Nine Songs: Tom Morello
Whether through their overtly claimed status as a rock god or simple awareness of their quiet, yet prolific mark on the world of music, some artists need no introduction.
Sometimes a name rings a bell, but you can’t find a sonic reference no matter how hard you try, or you have a song stuck in your head but can’t quite put your finger on who it is. Polymathic guitar luminary and social activist Tom Morello has probably been all of these things at one point in his career. From his incendiary riffs with Rage Against the Machine to his poignant solo work in The Nightwatchman, the Harlem-born musician is undeniably someone who likes to stay leftfield, preferring to provoke thought and action as opposed to creating art for art’s sake.
In his most recent solo endeavours, The Atlas Underground Fire and The Atlas Underground Flood, Morello has taken three-decades worth of experience as a rock and roll guitarist to try his hand at blurring the lines between genres, with the view that nobody should be boxed into a certain style. From his time spent creating magic with the likes of Bruce Springsteen, Eddie Vedder and Bring Me The Horizon, Morello let go of the notion that rock music is linear, a time capsule which is destined to repeat itself over and over again.
“There would be days where I would come up here and record some riffs into my phone, and then I would think, ‘Who would I like to work with?’” Morello tells me. “Some of the collaborators across the two records are with old friends such as Bruce Springsteen, Eddie Vedder and Ben Harper, and there are other people that I know less well, such as My Morning Jacket and Sama’ Abdulhadi.”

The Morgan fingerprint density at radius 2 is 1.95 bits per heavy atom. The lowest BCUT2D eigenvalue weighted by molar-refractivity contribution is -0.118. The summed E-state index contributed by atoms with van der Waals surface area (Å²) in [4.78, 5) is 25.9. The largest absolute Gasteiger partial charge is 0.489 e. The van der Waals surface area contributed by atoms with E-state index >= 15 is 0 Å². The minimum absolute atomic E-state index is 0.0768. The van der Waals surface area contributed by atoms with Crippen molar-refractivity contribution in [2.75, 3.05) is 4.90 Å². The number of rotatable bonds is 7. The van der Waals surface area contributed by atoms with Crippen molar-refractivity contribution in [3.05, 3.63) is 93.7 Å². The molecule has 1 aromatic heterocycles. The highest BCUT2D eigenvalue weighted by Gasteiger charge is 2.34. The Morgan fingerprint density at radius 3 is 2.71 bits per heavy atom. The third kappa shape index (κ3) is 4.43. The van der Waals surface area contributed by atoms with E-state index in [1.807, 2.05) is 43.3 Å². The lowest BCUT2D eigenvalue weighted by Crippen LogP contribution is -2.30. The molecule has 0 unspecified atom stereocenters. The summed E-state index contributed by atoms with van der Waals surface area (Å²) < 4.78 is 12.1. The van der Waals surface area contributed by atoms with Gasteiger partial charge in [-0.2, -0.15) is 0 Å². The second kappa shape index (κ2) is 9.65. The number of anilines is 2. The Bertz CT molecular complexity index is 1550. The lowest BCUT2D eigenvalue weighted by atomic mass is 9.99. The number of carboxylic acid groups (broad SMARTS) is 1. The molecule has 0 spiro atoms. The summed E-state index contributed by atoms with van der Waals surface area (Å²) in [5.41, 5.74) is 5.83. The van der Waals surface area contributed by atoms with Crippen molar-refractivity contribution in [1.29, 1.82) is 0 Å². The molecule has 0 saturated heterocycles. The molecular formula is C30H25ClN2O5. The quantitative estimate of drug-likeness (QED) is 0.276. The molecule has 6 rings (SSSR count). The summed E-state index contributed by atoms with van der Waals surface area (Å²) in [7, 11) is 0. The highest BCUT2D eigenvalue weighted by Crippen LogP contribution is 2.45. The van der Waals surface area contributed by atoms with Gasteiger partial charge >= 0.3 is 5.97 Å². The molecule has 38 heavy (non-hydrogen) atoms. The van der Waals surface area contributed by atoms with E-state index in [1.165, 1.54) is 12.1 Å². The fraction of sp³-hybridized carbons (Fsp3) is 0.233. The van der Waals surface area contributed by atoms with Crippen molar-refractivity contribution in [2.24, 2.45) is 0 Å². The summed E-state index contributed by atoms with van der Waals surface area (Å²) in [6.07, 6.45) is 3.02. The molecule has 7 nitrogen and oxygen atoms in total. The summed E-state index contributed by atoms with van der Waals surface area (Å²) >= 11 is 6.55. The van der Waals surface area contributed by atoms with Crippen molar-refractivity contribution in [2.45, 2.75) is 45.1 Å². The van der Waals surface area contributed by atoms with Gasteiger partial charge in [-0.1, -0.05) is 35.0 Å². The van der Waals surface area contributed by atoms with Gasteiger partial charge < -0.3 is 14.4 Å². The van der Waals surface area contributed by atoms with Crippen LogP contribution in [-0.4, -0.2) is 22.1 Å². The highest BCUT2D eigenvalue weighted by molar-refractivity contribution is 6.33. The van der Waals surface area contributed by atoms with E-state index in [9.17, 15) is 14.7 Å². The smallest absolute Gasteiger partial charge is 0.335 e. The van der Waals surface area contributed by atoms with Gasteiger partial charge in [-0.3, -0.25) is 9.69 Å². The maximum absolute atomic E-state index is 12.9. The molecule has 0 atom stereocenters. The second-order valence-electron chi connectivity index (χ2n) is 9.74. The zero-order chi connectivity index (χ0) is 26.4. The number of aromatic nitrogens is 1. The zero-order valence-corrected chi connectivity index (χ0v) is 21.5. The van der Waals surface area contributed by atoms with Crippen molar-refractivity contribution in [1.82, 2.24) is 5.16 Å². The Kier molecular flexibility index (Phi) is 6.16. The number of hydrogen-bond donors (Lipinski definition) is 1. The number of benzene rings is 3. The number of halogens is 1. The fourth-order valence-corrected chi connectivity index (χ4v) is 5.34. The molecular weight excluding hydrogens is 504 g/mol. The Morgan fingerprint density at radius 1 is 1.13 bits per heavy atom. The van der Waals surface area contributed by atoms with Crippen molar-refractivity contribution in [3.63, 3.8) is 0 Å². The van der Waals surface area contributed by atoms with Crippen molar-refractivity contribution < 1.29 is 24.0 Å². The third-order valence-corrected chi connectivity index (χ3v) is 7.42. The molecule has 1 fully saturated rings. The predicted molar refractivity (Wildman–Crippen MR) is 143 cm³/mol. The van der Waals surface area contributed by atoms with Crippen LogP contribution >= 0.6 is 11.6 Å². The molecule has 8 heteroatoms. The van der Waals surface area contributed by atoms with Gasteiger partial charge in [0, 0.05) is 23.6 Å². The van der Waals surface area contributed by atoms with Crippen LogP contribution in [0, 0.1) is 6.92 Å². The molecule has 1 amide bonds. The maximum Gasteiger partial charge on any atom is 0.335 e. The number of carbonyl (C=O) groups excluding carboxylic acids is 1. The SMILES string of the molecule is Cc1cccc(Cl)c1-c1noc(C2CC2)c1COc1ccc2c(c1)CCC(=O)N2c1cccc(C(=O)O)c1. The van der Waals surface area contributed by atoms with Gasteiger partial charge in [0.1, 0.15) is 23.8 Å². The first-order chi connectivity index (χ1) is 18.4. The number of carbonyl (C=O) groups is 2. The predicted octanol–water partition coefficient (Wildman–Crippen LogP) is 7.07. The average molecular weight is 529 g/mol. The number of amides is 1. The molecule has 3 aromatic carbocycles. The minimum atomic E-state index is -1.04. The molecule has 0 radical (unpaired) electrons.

What transpired during his lockdown desperation to continue making music, and to refrain from being redundant in his craft, was a meticulous and innovative pursuit in rejuvenating the world of rock and roll, just like his peers did. “In some ways, it’s me being the guitarist of 24 different groups. The music was a starting point to question what band I would like to be in today.”
In light of the complete freedom that he held onto whilst creating the music for The Atlas Underground, Morello had a similar sense of ease when curating his Nine Songs selections. Looking back on his illustrious career, Morello often refers to the full-circle moments, where he went from being a fan of an artist to being able to work with them. For most music fanatics, this is something that will always be a jaw-dropping moment for the rest of their lives, but for Morello - who managed to escape the dead-end towns that he grew up in - there’s still a sense of humility that runs through his mind when he recounts these processes.
Throughout our Zoom conversation, where Morello is sat in the studio that most of his recent songs were crafted in, he maintains the kind of conversational tone that makes you think that you’re catching up with an old friend. It’s this relatability that time and time again allows Morello to be the unspoken hero of rock and roll.
“These are all watershed moments in my evolution from being a fan, to being a musician, to being an artist. Destroyer by KISS was the first record that I bought on my own, and “Detroit Rock City” is the first song on that record.